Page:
Born: People's Republic of China
Primarily active in: People's Republic of China

Professor Wang Shicun, a helicopter pioneer, an educator and an inspirational leader for China’s aeronautics and astronautics community, passed away on June 7, 2011 at the age of 85.

Born in Changsha, the provincial capital of Hunan in 1926, Prof. Wang graduated from Zhejiang University in 1948 with a bachelor’s degree in aeronautical engineering. He worked for the Shanghai airport after graduation but soon returned to Zhejiang University, where he began his teaching career until his transfer to the East China Aeronautical Institute in 1952. In 1957, he decided to further his study in the Soviet Union and received his PhD from the Moscow Aeronautical Institute in 1961. Prior to joining the Nanjing Aeronautical Institute (NAI) in 1970, he was an associate professor at China’s North-Western Industrial University. As the founder of the Helicopter Research & Teaching Institute of NAI and head of its aeronautics department, Prof. Wang held numerous senior positions in both academic and aeronautical communities, such as executive council member of the Chinese Society of Aeronautics and Astronautics. His excellence and achievements were highly acclaimed, and he was honored by the China Ministry of Aeronautics and Astronautics as an “Outstanding Expert” in 1992. He retired from the Nanjing University of Aeronautics and Astronautics (NUAA) in 1997, but continued to take an active role in helicopter technology development in China.

Prof. Wang devoted his enthusiasm to the advancement of aeronautical science. During his time with Zhejiang University, he pursued wind tunnel research and published his work on wind tunnel design considerations, as well as the first related calibration report. This was the first major aeronautical research since the establishment of the People's Republic of China in 1949. During his time in Moscow, his research focus was on rotary-wing theory, and this led to the publication of his famous generalized rotor vortex theory which successfully allowed for the solution of the flowfield model throughout axial and forward flight regimes. Wang’s Vortex Model has been incorporated into The Mil Helicopter Design and Calculation Handbook.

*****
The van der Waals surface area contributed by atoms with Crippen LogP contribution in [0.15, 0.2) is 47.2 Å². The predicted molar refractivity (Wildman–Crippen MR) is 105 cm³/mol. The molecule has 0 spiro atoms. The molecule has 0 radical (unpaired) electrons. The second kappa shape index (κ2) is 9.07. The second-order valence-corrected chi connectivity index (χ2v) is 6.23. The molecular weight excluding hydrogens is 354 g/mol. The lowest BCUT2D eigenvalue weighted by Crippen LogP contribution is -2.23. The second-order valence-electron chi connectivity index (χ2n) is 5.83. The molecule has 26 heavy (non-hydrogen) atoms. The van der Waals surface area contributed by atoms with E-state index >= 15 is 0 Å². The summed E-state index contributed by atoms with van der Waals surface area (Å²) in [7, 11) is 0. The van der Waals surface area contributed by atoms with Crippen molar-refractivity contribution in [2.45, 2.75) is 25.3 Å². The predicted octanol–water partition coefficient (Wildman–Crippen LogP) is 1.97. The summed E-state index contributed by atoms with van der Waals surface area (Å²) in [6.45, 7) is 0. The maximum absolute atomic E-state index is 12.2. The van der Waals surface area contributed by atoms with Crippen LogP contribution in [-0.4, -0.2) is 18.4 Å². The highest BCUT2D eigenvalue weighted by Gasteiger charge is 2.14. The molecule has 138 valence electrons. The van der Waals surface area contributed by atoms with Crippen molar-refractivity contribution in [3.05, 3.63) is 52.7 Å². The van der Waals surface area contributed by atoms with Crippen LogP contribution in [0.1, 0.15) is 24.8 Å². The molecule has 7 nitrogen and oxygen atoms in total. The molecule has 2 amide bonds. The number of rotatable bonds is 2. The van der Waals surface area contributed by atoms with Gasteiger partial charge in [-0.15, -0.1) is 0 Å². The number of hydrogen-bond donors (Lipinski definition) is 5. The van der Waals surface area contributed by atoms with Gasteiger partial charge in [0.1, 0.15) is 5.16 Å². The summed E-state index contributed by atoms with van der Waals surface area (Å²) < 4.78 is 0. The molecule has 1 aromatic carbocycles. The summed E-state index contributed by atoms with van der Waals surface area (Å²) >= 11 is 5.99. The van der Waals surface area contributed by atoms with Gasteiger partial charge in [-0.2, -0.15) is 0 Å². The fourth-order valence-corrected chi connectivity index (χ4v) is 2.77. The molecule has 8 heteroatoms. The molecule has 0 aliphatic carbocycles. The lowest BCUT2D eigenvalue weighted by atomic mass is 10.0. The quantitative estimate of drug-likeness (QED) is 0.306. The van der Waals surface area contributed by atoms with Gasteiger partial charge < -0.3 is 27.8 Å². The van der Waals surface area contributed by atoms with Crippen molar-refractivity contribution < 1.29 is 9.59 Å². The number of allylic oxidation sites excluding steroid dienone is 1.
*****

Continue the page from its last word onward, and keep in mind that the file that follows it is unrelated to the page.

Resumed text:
In the early 1960s, Prof. Wang channelled his efforts and energy to the development of China’s helicopter industry. He was the author of China’s first helicopter textbook Helicopter Aerodynamics. It has played a significant role in enriching the training of professionals and development of the helicopter industry. He was regarded as the Father of Helicopter Education in China.

Prof. Wang was involved in the development of the Yan’an-2, the first helicopter designed by the People's Republic of China. The Yan’an-2 was successfully flight-tested in 1975. This accomplishment won a Chinese National Science Award in 1978.

As one of the leading experts in aviation in China, Prof. Wang took science education as a priority and made significant contributions to both the Chinese aviation industry and the NUAA. Many key players in China’s helicopter field are former students. Under his leadership as head of the aircraft department from 1979 to 1988, NUAA made significant progress, which qualified the University as the sole Center of Excellence in Aircraft Design among all Chinese academic institutions.

As a leader in science, Prof. Wang coordinated and supervised numerous research projects in helicopter aerodynamics, many of which were honored by the Chinese government for their technological advancement.

Prof. Wang was frequently consulted on the design and development of China’s major helicopter programs including the Z8, Z9 and Z11. He was editor-in-chief of a number of industry publications such as Flight Quality Specifications for Military Helicopters and Airworthiness Specification for Civil Helicopters. He also authored The Helicopter Aerodynamics Handbook Volumes 1 to 6 and an entry on the helicopter for The Chinese Encyclopedia.

Prof. Wang established the Helicopter Committee under the China Aeronautical Syndicate in 1985 and served as the chairman for 8 years. The committee was formed as a platform for exchange and discussion on helicopter technology within China and with the rest of the world. He also founded the China Helicopter Scholarship Fund, which provides financial subsidies to promising young Chinese students to study and work in the helicopter field. He was an active participant in international academic conferences, where he regularly introduced the latest developments of China’s helicopter industry to foreign counterparts. Overseas experts were invited to visit China for academic exchange and collaboration; this policy continued after his retirement.

AHS Update: Vertiflite January/February 2012